The passing of Tina Turner, often referred to as “The Best,” has left the world in mourning. The renowned US music icon died at the age of 83 after a prolonged period of ill health.
Turner, whose remarkable career featured chart-topping hits like “What’s Love Got to Do with It,” “Private Dancer,” and “The Best,” holds a special place as an African American icon. While she spent her final years in Switzerland, her connection to Australia through rugby league stands out as a notable crossover in recent sporting history.
In 1989, Turner became the star of a now-iconic TV advertising campaign, lending her powerful vocals to “What You Get Is What You See” from her sixth solo album, “Break Every Rule.” This memorable campaign aimed to transform the image of rugby league, then known as the Winfield Cup in New South Wales, by infusing it with an element of campness. Turner’s smash hit served as the backdrop for captivating visuals, featuring players running on the beach, in the sheds, and in full flight on the field.
The two-minute advertisement sought to reposition rugby league as a more inclusive and family-friendly sport, appealing to females and breaking away from its blokey stereotype.
Coincidentally, Nicky Braithwaite, the assistant to then Australian Rugby League CEO John Quayle, had a personal connection that played a significant role in the TV ad’s success. Braithwaite happened to be friends with Roger Davies, an Australian rugby league enthusiast residing in the United States, who coincidentally served as the manager for both Turner and Olivia Newton-John.
This unexpected connection between Braithwaite, Davies, and the iconic music duo added an extra layer of serendipity to the advertisement. The boldness of the campaign quickly proved to be a masterstroke, resonating with a distinct aspect of Australian culture and capturing the attention of audiences across the nation. Its triumph was overwhelming, solidifying its status as a true phenomenon.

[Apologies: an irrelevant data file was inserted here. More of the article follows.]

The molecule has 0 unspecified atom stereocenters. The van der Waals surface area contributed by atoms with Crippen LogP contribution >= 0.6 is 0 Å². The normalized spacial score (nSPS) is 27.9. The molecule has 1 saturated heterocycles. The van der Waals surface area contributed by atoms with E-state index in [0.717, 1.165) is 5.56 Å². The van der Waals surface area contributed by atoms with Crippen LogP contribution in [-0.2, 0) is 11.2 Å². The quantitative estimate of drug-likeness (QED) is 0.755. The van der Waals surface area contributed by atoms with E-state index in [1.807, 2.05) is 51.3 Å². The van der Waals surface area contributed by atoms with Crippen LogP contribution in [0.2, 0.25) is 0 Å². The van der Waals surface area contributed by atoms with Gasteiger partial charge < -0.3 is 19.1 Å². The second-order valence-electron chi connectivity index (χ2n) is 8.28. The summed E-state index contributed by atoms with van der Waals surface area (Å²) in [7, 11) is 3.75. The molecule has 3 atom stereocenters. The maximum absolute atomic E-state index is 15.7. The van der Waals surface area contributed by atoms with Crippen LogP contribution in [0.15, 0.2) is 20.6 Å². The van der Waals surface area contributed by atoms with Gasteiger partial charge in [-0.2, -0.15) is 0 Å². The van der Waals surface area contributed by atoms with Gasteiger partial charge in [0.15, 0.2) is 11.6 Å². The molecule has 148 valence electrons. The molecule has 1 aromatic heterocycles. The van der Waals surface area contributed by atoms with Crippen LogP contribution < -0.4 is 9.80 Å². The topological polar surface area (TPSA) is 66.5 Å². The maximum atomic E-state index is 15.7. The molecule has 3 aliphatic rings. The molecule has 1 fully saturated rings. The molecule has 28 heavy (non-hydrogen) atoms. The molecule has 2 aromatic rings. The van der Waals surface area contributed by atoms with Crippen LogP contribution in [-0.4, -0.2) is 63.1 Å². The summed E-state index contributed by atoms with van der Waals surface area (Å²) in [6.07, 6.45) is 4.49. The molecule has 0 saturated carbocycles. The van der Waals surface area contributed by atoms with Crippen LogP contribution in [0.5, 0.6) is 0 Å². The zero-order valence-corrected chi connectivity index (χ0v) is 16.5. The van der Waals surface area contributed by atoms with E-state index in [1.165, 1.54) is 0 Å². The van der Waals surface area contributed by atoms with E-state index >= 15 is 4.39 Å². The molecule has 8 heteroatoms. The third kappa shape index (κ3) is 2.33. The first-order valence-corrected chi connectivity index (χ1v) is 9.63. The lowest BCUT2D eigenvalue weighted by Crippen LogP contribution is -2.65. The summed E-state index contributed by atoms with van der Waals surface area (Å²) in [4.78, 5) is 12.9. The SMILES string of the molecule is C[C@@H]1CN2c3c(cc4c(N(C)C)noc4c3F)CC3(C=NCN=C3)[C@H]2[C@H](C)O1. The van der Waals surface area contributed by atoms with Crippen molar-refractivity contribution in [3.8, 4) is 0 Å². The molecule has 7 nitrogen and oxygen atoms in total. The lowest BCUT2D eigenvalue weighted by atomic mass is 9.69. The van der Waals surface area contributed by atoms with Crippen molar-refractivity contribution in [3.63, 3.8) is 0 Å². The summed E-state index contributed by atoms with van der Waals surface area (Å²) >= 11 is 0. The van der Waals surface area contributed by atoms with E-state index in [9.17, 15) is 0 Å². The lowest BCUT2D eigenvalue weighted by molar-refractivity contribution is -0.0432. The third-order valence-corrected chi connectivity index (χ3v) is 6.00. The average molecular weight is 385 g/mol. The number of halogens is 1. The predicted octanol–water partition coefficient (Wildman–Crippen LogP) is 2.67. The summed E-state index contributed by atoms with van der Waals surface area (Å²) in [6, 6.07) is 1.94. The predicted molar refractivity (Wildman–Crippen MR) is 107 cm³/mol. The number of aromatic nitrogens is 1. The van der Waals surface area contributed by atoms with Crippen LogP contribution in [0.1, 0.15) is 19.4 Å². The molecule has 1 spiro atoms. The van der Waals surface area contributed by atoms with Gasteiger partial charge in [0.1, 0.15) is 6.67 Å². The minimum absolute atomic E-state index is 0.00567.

In the following year, Turner unleashed her chart-topping hit “The Best” and went on to film another rugby league promotional video titled “Simply The Best,” which has since become ingrained in Australian sporting folklore.
The commercial’s tremendous success led to a continued partnership between Turner and the NSW Rugby League. In 1993, she graced the stage at the Sydney Football Stadium, captivating the crowd during the Grand Final as she performed “The Best.” The spectators passionately belted out the iconic lyrics, and after the Brisbane Broncos triumphed over the Dragons, Turner posed with the team, clutching the trophy. It was a moment so extraordinary that one could hardly imagine it being scripted.
Turner’s collaboration extended beyond the advertising realm. She collaborated with Jimmy Barnes to re-record the song, which has now become synonymous with the NRL’s pre-game Grand Final entertainment.
Interestingly, the late 1980s and 1990s are often regarded as one of the greatest eras in rugby league history. The star-studded Canberra Raiders, featuring powerhouse players like Mal Meninga, Laurie Daley, and Ricky Stuart, set the stage on fire before the Brisbane Broncos, led by Allan “Alfie” Langer, emerged as a dominant force in the competition. The era also boasted luminaries such as Glenn Lazarus, Andrew Ettinghausen, Peter Sterling, and Wally Lewis. Notably, the Balmain Tigers, despite their prowess, tragically never clinched a premiership.
Turner played an immense role in the game’s resurgence. As Tigers legend, Steve Roach eloquently stated, “Tina Turner made it fashionable to be a rugby league supporter. I believe that the ad campaign was the greatest ever in Australian sport. It put rugby league on the map.”
Turner’s initial involvement in rugby league left an indelible mark on Australian sporting culture, leading to the revival of the campaign three decades later. This time, “The Best” was adopted as an NRL anthem.
The prefect tribute this weekend in the @NRL to celebrate Tina Turner' s life and contribution to rugby league would be a halftime presentation at every game. Big screen..crowd sing along to Simply the Best. @VossyBrandySEN @fanfoxleague A minutes silence would "not be her go." pic.twitter.com/zESXviWxtR— Andrew Voss (@AndrewVossy) May 24, 2023
A period of our lives we will never forget pic.twitter.com/Mk2oLDATnD— ⚡Steve Mascord☠️ (@SteveMascord) May 24, 2023
The rugby league community mourned the loss of Turner, recognizing her as a significant off-field figure who has exerted perhaps the most profound influence on the game over the past thirty years. Today, when attending a rugby league match, with a considerable number of female spectators in the crowd, we can attribute it, at least in part, to Tina’s influence.
Somehow, the union between rugby league and Tina Turner seemed destined from above. She truly epitomized being “simply the best.”